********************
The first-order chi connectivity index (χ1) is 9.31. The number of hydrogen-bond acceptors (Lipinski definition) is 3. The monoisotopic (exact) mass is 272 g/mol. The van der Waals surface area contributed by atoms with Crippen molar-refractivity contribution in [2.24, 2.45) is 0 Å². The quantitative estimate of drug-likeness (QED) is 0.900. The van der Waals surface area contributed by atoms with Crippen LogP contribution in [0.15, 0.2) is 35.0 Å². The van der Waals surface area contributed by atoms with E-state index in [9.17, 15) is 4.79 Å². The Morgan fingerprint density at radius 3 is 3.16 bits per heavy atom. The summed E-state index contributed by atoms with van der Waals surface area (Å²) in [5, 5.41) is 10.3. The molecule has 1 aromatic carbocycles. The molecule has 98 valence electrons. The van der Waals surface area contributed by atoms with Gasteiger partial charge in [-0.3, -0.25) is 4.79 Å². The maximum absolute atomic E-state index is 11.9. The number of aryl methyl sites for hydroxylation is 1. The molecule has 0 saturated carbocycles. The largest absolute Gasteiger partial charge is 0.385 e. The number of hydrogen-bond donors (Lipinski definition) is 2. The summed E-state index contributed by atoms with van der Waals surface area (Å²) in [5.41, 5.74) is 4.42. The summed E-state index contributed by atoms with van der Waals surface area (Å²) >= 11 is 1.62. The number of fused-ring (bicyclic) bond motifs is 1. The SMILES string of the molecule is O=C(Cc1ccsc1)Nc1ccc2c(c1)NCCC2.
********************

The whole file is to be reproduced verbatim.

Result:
The first-order chi connectivity index (χ1) is 9.31. The number of hydrogen-bond acceptors (Lipinski definition) is 3. The monoisotopic (exact) mass is 272 g/mol. The van der Waals surface area contributed by atoms with Crippen molar-refractivity contribution in [2.24, 2.45) is 0 Å². The quantitative estimate of drug-likeness (QED) is 0.900. The van der Waals surface area contributed by atoms with Crippen LogP contribution in [0.15, 0.2) is 35.0 Å². The van der Waals surface area contributed by atoms with E-state index in [9.17, 15) is 4.79 Å². The Morgan fingerprint density at radius 3 is 3.16 bits per heavy atom. The summed E-state index contributed by atoms with van der Waals surface area (Å²) in [5, 5.41) is 10.3. The molecule has 1 aromatic carbocycles. The molecule has 98 valence electrons. The van der Waals surface area contributed by atoms with Gasteiger partial charge in [-0.3, -0.25) is 4.79 Å². The maximum absolute atomic E-state index is 11.9. The number of aryl methyl sites for hydroxylation is 1. The molecule has 0 saturated carbocycles. The largest absolute Gasteiger partial charge is 0.385 e. The number of hydrogen-bond donors (Lipinski definition) is 2. The summed E-state index contributed by atoms with van der Waals surface area (Å²) in [5.41, 5.74) is 4.42. The summed E-state index contributed by atoms with van der Waals surface area (Å²) >= 11 is 1.62. The number of fused-ring (bicyclic) bond motifs is 1. The SMILES string of the molecule is O=C(Cc1ccsc1)Nc1ccc2c(c1)NCCC2.